I'm always amazed at how misleading the appearance of "not looking at" something can be. I think that even when people don't appear to look at such things as a picture on a piece of paper, they can actually be seeing and noticing great detail. I have a friend who does that all the time! You know who you are. :)

The point is, it was wonderful to offer the opportunity of direct connection and there was probably more than it seemed.

Dave Hingsburger said...

Fab, you are absolutely right, that's the trouble with writing early in the morning - old habits slip into my writing. I'm going to go change it now. Thanks for the heads up.

FAB said...

Bless you Dave! The thing is we know your heart, you spill it out for us everyday, I don't think anyone could think you mean anything but respect and equality.

liz said...

Ummm...please excuse my ignorance. What is wrong with "comply"? It means acquiesce, yes? I seriously didn't know it was offensive.

In the context Dave used it, it seemed to me that he wasn't making a judgment about whether the boy could do what Dave requested, only that he didn't and that was that.

Dave Hingsburger said...

liz, the field of intellectual disability has a long history of 'compliance training' in which those with disabilities were taught to do what they were told when they were told to do it without question ... disobedience led to punishment. Systematically people with disabilities were rewarded for acquiescence and punished for independance. It's the history of the word, not the word itself.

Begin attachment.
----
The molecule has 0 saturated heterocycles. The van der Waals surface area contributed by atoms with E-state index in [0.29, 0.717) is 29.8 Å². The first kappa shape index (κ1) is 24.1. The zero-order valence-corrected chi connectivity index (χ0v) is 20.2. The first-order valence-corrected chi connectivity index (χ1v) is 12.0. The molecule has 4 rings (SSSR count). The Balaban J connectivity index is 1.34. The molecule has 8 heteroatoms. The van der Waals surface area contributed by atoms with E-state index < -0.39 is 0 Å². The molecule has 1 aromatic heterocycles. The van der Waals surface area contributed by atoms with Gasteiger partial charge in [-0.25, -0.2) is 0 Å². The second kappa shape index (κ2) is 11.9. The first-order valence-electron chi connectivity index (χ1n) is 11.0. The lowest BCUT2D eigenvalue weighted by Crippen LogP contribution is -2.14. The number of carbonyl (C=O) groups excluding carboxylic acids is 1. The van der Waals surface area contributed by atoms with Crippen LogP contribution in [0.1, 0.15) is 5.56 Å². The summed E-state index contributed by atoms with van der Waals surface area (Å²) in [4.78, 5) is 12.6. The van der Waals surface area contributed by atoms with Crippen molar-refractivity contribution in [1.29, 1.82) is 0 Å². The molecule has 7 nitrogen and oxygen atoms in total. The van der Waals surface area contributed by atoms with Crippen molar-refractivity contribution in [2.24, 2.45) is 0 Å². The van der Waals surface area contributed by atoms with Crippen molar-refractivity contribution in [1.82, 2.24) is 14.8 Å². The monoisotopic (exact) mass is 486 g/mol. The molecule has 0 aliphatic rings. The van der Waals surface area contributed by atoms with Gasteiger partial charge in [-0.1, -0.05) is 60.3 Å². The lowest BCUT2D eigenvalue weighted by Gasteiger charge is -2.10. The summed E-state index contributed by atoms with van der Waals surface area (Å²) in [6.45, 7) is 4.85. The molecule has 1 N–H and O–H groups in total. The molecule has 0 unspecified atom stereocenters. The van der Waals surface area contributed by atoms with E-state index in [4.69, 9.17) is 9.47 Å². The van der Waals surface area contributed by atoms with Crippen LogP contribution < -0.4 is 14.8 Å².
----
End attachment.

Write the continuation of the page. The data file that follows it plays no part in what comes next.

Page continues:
Anonymous said...

Belinda: I agree! I once worked with a boy who had several different disabilities, one of which was that he had blind spots in his vision field. This meant that he was actually LESS likely to see things if he was forced to "look" directly at something (i.e., in a way that the rest of us would visibly recognize as him "looking at" something), because apparently the very center of his field of vision was affected. For him, he could only SEE whatever we wanted him to look at if he was allowed to look at things through his PERIPHERAL vision, i.e. out of the corner of his eye, or by facing down but turning his eyes upwards, or vice versa.